Art and the avant-garde have always gone hand in hand. Today, U.S. colleges are taking it to an entirely new level, with arts and crafts, museum conservation and digital arts programs that push the boundaries of technology and expression.

Revamping arts and crafts

Glass blowing is among the arts using new technology at the Appalachian Center for Craft. (Courtesy photo)

When it comes to glass blowing, ceramics and woodworking, some schools shy away from adapting technology in deference to “old ways” of preserving the past. But not the Appalachian Center for Craft, a satellite campus of Tennessee Tech University in Cookeville, Tennessee.

Students use computer-aided design, 3-D printers and computerized looms to preserve and advance the treasures of that mountain region, said Jeff Adams, the center’s outgoing director.

The center also teaches new ways to apply skills. Working together on a project in sub-Saharan Africa, engineering students design water-filtration systems and ceramics students make clay water-filtration devices.

“It’s about what they want to do with the skills they’re learning here, not just about how to produce things for sale,” Adams said.

Conserving more than art

Museum conservation students at New Mexico State University put their restoration skills to the test. (Courtesy photo)

New Mexico State University, the oldest public institution for postsecondary education in the state, has been offering a bachelor’s degree in museum conservation since 2005.

Interest in art conservation may have something to do with the popularity of forensic science on such television shows as CSI: Crime Scene Investigation, says director Silvia Marinas-Feliner.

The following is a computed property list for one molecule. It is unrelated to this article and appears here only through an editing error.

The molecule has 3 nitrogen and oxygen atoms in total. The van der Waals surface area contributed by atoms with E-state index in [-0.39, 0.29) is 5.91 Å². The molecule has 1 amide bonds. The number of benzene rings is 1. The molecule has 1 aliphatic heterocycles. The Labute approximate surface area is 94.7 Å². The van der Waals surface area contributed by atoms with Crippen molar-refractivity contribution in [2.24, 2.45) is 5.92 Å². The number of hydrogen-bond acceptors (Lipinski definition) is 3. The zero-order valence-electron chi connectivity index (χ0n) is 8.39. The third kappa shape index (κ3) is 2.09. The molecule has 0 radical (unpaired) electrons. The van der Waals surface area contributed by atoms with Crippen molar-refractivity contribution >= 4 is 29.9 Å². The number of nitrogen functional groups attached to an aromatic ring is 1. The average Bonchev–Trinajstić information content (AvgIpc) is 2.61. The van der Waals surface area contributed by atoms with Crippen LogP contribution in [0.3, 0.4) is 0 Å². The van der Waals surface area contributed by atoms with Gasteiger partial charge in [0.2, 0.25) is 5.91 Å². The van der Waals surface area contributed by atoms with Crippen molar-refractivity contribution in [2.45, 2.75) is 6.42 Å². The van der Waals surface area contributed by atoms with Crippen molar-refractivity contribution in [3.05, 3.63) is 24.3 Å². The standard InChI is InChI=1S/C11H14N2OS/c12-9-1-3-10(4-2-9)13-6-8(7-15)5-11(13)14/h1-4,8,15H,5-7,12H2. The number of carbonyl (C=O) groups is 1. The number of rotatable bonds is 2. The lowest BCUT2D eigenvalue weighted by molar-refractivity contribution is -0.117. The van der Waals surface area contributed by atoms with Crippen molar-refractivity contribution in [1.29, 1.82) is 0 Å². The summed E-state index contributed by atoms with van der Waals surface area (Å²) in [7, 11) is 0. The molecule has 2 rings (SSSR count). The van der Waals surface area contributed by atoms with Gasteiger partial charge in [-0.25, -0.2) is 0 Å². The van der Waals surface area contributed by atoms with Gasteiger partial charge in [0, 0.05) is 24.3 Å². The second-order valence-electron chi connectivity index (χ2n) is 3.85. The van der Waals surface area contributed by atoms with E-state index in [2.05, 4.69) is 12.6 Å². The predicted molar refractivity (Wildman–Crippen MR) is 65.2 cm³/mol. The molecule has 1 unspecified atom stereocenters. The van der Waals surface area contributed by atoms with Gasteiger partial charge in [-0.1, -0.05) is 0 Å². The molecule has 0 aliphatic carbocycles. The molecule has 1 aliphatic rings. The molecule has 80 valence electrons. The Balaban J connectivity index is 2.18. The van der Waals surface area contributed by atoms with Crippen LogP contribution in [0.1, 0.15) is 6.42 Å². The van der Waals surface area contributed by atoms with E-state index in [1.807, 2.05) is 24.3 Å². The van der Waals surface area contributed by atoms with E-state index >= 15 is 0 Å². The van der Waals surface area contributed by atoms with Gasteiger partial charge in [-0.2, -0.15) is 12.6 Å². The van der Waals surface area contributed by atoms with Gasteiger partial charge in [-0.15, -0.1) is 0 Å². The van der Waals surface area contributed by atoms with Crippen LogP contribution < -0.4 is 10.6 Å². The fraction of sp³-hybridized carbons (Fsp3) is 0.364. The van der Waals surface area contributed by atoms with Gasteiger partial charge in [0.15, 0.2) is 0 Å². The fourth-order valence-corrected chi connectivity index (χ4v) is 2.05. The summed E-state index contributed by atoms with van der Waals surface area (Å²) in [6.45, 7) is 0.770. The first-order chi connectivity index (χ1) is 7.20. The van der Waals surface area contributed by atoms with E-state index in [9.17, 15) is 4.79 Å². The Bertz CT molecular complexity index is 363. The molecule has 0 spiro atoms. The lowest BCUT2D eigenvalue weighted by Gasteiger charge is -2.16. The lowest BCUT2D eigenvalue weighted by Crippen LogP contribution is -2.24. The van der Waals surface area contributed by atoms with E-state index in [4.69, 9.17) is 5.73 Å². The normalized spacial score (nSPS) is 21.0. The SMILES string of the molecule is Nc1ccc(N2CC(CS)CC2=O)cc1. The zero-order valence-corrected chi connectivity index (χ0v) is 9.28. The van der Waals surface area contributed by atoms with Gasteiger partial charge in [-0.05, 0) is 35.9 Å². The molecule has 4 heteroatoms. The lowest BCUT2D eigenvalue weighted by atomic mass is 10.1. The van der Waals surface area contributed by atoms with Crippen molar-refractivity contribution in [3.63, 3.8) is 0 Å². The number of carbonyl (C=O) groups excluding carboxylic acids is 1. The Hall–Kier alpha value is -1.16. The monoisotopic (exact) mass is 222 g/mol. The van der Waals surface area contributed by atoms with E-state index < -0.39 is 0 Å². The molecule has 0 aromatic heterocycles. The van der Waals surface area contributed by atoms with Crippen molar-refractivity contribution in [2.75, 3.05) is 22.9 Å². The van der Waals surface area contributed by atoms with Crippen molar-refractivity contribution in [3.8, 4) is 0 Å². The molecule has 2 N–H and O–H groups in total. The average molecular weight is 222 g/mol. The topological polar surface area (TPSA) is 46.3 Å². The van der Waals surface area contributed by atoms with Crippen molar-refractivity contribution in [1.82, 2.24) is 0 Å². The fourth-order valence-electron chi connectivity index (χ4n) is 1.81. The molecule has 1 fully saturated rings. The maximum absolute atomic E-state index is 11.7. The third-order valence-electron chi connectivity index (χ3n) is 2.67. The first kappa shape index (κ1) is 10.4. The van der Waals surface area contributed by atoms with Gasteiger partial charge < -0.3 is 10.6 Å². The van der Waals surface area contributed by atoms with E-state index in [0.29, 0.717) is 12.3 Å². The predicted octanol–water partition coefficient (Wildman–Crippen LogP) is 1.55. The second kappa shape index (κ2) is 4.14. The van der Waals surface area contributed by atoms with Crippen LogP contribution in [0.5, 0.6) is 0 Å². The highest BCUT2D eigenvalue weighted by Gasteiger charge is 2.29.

And conservation is always in demand. “Things deteriorate and need to be preserved, especially with natural disasters,” she said.

One of her former students, Lyndy Bush, works at the Smithsonian Institution’s National Museum of Natural History in Washington. “I’m conserving botanical specimens that were damaged [by Hurricane Sandy] while they were out on loan,” Bush said.

“The idea of a career in art that incorporates science and skill was what made me fall in love with the field.”

Animated shorts and other digital arts

More and more students are flocking to the digital arts, including animation, video game development, graphic design and visual effects.

Anne Yang is an animation student at the School of Visual Arts in New York, which has made a name for itself as one of the country’s premier digital arts programs.

Her education has given her invaluable hands-on training. At the end of her junior year, she collaborated with seven students on making an animated short film, Fright Shift, about a ghost hunter who is afraid of ghosts. “Students don’t typically get that experience,” Yang said.

As a senior, she used her skills to produce a thesis film called Broken Wand that took second place in animation at the College Television Awards.

What makes the Computer Art, Computer Animation and Visual Effects Department so appealing? “We offer a program that only hires working professionals as faculty, that has the highest academic rigor, and that allows students to excel by concentrating on the practice of being an artist for each of their four years,” said department chair John McIntosh.

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This article was written by freelance writer Karen Calabria. Staff writer Mark Trainer contributed.